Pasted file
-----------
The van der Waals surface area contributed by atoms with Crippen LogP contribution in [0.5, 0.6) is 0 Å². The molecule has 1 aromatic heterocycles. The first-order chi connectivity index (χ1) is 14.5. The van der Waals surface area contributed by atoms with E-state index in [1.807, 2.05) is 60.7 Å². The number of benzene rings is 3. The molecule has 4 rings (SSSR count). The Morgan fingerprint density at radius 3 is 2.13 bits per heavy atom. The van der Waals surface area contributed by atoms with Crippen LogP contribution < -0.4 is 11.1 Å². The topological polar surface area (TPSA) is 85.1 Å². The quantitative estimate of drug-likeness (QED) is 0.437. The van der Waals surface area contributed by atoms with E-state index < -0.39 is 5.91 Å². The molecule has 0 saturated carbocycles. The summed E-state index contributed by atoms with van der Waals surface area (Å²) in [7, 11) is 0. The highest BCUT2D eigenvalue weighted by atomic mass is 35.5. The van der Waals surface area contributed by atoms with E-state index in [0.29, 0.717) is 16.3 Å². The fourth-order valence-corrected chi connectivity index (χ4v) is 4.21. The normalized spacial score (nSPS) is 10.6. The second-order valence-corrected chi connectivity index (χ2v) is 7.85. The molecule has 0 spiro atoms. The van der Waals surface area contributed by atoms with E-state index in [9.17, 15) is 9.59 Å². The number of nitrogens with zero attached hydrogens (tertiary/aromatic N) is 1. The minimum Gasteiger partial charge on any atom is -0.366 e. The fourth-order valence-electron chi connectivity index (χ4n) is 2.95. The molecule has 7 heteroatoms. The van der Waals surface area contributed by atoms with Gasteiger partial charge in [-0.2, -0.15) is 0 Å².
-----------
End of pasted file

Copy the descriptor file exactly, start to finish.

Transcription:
The van der Waals surface area contributed by atoms with Crippen LogP contribution in [0.5, 0.6) is 0 Å². The molecule has 1 aromatic heterocycles. The first-order chi connectivity index (χ1) is 14.5. The van der Waals surface area contributed by atoms with E-state index in [1.807, 2.05) is 60.7 Å². The number of benzene rings is 3. The molecule has 4 rings (SSSR count). The Morgan fingerprint density at radius 3 is 2.13 bits per heavy atom. The van der Waals surface area contributed by atoms with Crippen LogP contribution < -0.4 is 11.1 Å². The topological polar surface area (TPSA) is 85.1 Å². The quantitative estimate of drug-likeness (QED) is 0.437. The van der Waals surface area contributed by atoms with E-state index < -0.39 is 5.91 Å². The molecule has 0 saturated carbocycles. The summed E-state index contributed by atoms with van der Waals surface area (Å²) in [7, 11) is 0. The highest BCUT2D eigenvalue weighted by atomic mass is 35.5. The van der Waals surface area contributed by atoms with E-state index in [0.29, 0.717) is 16.3 Å². The fourth-order valence-corrected chi connectivity index (χ4v) is 4.21. The normalized spacial score (nSPS) is 10.6. The second-order valence-corrected chi connectivity index (χ2v) is 7.85. The molecule has 0 spiro atoms. The van der Waals surface area contributed by atoms with E-state index in [9.17, 15) is 9.59 Å². The number of nitrogens with zero attached hydrogens (tertiary/aromatic N) is 1. The minimum Gasteiger partial charge on any atom is -0.366 e. The fourth-order valence-electron chi connectivity index (χ4n) is 2.95. The molecule has 7 heteroatoms. The van der Waals surface area contributed by atoms with Gasteiger partial charge in [-0.2, -0.15) is 0 Å².